Yes, I have been lonely, angry here,

Lonely on the suffocating walks under the trees

Where faces cross and recross bright with sweat,

And damp hands clutch the books unmarked by love.

Intricate and empty this crisscross movement

Through the green, through the bird song

As if it were a dance but with no meaning,

And I, the stranger, often lit up by anger,

Waiting for someone to ask the simple question,

"Why have you come and who are you, stranger?"

And to say gladly, "Nothing but a voice,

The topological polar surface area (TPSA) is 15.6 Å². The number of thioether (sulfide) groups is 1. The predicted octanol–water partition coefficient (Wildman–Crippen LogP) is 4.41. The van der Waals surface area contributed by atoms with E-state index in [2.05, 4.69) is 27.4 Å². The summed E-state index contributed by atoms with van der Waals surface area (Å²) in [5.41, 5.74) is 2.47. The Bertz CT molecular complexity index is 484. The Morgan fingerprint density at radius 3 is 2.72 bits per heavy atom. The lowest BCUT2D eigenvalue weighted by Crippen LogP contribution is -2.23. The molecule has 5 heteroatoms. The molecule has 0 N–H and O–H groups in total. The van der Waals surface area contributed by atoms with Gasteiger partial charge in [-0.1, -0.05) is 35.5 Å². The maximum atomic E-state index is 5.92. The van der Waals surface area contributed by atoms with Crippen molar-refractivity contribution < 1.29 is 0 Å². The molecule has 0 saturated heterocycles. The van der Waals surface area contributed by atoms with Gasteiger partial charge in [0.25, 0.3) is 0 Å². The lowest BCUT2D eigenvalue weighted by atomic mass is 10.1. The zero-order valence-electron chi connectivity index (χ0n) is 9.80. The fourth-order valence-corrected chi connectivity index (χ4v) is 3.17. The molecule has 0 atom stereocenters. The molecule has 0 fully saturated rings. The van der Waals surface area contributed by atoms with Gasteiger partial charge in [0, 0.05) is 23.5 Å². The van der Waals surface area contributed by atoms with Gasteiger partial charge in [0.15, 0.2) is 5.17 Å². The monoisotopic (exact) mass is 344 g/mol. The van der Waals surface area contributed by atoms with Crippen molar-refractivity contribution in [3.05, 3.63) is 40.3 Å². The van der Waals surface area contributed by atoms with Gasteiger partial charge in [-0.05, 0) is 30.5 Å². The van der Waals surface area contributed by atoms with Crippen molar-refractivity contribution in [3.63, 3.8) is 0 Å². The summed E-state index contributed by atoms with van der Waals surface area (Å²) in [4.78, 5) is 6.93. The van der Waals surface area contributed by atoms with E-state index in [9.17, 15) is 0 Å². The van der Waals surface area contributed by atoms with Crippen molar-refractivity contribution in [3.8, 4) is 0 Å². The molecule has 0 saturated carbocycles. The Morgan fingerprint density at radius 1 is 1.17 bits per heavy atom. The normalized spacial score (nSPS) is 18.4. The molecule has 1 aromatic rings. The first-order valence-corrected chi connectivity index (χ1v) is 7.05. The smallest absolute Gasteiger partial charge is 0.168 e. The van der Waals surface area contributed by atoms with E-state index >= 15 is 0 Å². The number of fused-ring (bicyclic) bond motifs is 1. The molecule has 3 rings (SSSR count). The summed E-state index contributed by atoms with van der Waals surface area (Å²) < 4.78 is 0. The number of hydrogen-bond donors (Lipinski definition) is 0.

Nothing but an angry joy, a protestation,

Nothing, a gift of nothing on the desolate air--"

Here in the center of America

Steeped deep in the tiger-lily June

Where the iced blue Hydrangea

Cuts the air like a tune

Here where the parched bird is still at noon,

Here in the center of America where it is always noon,

On the secure sidewalks of the typical town,

I go alone and a stranger, a haunted walker,

Full of self-questioning and wonder,

Waiting for the speech, for the word

To break the tension like a clap of thunder,

"How can the books be broken to yield the dynamic answer,

And we embody thought in living as does the dance, the dancer?"


May Sarton